James M Heilman , MD CCFP(EM) 1 , 2 , Eckhard Kemmann , MD FACOG 3 , Michael Bonert , MD MASc 4 , Anwesh Chatterjee , MRCP 5 , Brent Ragar , MD 6 , Graham M Beards , DSc 7 , David J Iberri 8 , Matthew Harvey , BMed 9 , 10 , Brendan Thomas , MD 11 , Wouter Stomp , MD 12 , Michael F Martone 13 , Daniel J Lodge , MD 14 , Andrea Vondracek , PhD 15 , Jacob F de Wolff , MRCP 16 , Casimir Liber , MBBS FRANZCP 17 , 18 , Samir C Grover , MD MEd FRCPC 19 , Tim J Vickers , PhD 20 , Bertalan Meskó , MD 21 , Michaël R Laurent , MD , 22
31 January 2011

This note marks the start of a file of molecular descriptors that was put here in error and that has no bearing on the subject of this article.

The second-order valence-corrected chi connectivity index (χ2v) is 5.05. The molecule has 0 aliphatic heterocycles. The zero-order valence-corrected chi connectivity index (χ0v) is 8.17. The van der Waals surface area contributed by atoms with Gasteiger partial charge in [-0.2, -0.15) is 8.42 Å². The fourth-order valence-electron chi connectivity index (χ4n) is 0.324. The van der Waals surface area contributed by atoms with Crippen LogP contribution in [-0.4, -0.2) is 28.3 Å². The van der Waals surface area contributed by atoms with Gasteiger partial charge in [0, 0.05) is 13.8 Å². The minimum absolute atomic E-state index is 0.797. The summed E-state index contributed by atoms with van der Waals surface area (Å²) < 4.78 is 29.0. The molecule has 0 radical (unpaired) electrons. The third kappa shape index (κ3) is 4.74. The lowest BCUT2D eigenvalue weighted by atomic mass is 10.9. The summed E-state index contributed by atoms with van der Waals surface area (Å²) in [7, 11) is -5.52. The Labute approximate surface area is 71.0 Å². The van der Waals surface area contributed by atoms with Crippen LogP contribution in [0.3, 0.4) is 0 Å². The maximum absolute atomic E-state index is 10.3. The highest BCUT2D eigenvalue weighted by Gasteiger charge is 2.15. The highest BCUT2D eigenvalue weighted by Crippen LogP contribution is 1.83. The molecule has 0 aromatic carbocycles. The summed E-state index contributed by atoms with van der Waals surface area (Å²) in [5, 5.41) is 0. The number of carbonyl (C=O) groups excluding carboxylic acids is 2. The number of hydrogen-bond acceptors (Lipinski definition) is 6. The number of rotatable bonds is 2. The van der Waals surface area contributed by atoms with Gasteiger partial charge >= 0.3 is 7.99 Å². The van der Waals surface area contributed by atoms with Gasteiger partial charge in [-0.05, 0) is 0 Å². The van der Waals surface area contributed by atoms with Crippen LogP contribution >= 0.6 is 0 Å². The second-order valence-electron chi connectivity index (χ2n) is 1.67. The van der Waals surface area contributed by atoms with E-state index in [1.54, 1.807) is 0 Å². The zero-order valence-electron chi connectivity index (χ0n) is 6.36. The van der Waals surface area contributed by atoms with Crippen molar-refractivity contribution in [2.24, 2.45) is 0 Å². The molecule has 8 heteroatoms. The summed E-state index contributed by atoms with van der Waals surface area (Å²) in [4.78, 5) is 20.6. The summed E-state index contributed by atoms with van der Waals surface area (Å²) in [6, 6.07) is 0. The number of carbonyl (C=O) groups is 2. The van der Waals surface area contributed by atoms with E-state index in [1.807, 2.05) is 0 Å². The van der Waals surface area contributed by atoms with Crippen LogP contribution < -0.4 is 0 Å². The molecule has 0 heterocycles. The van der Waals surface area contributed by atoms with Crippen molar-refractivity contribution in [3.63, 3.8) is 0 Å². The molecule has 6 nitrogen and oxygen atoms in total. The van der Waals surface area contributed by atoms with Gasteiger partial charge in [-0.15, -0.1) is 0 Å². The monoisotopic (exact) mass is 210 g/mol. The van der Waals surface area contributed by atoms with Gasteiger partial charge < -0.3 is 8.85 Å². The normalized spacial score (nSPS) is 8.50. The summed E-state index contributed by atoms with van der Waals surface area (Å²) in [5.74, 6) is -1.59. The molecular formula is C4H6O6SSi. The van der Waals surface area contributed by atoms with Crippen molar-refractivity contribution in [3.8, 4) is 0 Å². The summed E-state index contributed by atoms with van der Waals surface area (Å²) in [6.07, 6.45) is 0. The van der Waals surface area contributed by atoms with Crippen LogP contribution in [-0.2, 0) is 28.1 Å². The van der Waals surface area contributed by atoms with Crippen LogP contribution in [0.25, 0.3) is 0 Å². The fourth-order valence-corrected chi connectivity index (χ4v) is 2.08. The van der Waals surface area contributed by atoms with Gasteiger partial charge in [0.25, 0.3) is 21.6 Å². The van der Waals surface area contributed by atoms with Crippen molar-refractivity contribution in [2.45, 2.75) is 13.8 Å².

The Internet has become an important health information resource for patients and the general public. Wikipedia, a collaboratively written Web-based encyclopedia, has become the dominant online reference work. It is usually among the top results of search engine queries, including when medical information is sought. Since April 2004, editors have formed a group called WikiProject Medicine to coordinate and discuss the English-language Wikipedia’s medical content. This paper, written by members of the WikiProject Medicine, discusses the intricacies, strengths, and weaknesses of Wikipedia as a source of health information and compares it with other medical wikis. Medical professionals, their societies, patient groups, and institutions can help improve Wikipedia’s health-related entries. Several examples of partnerships already show that there is enthusiasm to strengthen Wikipedia’s biomedical content. Given its unique global reach, we believe its possibilities for use as a tool for worldwide health promotion are underestimated. We invite the medical community to join in editing Wikipedia, with the goal of providing people with free access to reliable, understandable, and up-to-date health information.